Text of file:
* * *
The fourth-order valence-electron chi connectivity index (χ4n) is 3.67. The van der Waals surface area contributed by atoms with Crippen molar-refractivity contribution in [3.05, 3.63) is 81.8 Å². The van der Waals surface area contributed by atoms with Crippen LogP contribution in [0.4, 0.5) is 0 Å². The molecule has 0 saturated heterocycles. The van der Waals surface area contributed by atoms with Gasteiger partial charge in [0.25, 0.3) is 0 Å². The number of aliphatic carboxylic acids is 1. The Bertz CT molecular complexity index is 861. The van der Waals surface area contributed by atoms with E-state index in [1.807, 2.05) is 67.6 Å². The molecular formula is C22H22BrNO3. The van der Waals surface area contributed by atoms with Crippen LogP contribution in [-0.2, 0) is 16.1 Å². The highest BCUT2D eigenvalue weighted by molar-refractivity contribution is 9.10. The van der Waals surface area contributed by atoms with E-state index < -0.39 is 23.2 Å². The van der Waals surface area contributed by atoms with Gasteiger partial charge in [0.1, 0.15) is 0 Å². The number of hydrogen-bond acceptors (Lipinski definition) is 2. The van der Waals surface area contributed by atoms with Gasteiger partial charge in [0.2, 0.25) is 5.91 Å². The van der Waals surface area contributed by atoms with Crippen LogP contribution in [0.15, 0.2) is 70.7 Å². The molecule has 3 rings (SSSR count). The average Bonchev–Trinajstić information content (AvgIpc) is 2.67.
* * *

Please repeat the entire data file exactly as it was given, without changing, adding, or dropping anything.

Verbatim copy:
The fourth-order valence-electron chi connectivity index (χ4n) is 3.67. The van der Waals surface area contributed by atoms with Crippen molar-refractivity contribution in [3.05, 3.63) is 81.8 Å². The van der Waals surface area contributed by atoms with Crippen LogP contribution in [0.4, 0.5) is 0 Å². The molecule has 0 saturated heterocycles. The van der Waals surface area contributed by atoms with Gasteiger partial charge in [0.25, 0.3) is 0 Å². The number of aliphatic carboxylic acids is 1. The Bertz CT molecular complexity index is 861. The van der Waals surface area contributed by atoms with E-state index in [1.807, 2.05) is 67.6 Å². The molecular formula is C22H22BrNO3. The van der Waals surface area contributed by atoms with Crippen LogP contribution in [-0.2, 0) is 16.1 Å². The highest BCUT2D eigenvalue weighted by molar-refractivity contribution is 9.10. The van der Waals surface area contributed by atoms with E-state index < -0.39 is 23.2 Å². The van der Waals surface area contributed by atoms with Gasteiger partial charge in [0.1, 0.15) is 0 Å². The number of hydrogen-bond acceptors (Lipinski definition) is 2. The van der Waals surface area contributed by atoms with Gasteiger partial charge in [0.2, 0.25) is 5.91 Å². The van der Waals surface area contributed by atoms with Crippen LogP contribution in [0.15, 0.2) is 70.7 Å². The molecule has 3 rings (SSSR count). The average Bonchev–Trinajstić information content (AvgIpc) is 2.67.